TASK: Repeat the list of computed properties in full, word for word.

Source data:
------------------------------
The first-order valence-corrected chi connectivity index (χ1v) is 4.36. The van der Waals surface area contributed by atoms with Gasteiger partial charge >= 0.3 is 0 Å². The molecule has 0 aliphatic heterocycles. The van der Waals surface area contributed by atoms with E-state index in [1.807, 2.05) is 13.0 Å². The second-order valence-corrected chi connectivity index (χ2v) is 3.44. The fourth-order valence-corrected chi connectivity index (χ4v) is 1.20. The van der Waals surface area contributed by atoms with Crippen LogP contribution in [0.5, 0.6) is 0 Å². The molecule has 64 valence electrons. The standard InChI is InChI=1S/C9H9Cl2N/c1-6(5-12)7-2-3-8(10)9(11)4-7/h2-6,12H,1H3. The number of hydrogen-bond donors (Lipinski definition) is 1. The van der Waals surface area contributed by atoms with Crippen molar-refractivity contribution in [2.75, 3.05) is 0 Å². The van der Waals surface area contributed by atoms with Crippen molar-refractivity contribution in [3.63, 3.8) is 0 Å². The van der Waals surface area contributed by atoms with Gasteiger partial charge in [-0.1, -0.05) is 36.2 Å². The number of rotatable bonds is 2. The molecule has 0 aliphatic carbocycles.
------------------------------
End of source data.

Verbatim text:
The first-order valence-corrected chi connectivity index (χ1v) is 4.36. The van der Waals surface area contributed by atoms with Gasteiger partial charge >= 0.3 is 0 Å². The molecule has 0 aliphatic heterocycles. The van der Waals surface area contributed by atoms with E-state index in [1.807, 2.05) is 13.0 Å². The second-order valence-corrected chi connectivity index (χ2v) is 3.44. The fourth-order valence-corrected chi connectivity index (χ4v) is 1.20. The van der Waals surface area contributed by atoms with Crippen LogP contribution in [0.5, 0.6) is 0 Å². The molecule has 64 valence electrons. The standard InChI is InChI=1S/C9H9Cl2N/c1-6(5-12)7-2-3-8(10)9(11)4-7/h2-6,12H,1H3. The number of hydrogen-bond donors (Lipinski definition) is 1. The van der Waals surface area contributed by atoms with Crippen molar-refractivity contribution in [2.75, 3.05) is 0 Å². The van der Waals surface area contributed by atoms with Crippen molar-refractivity contribution in [3.63, 3.8) is 0 Å². The van der Waals surface area contributed by atoms with Gasteiger partial charge in [-0.1, -0.05) is 36.2 Å². The number of rotatable bonds is 2. The molecule has 0 aliphatic carbocycles.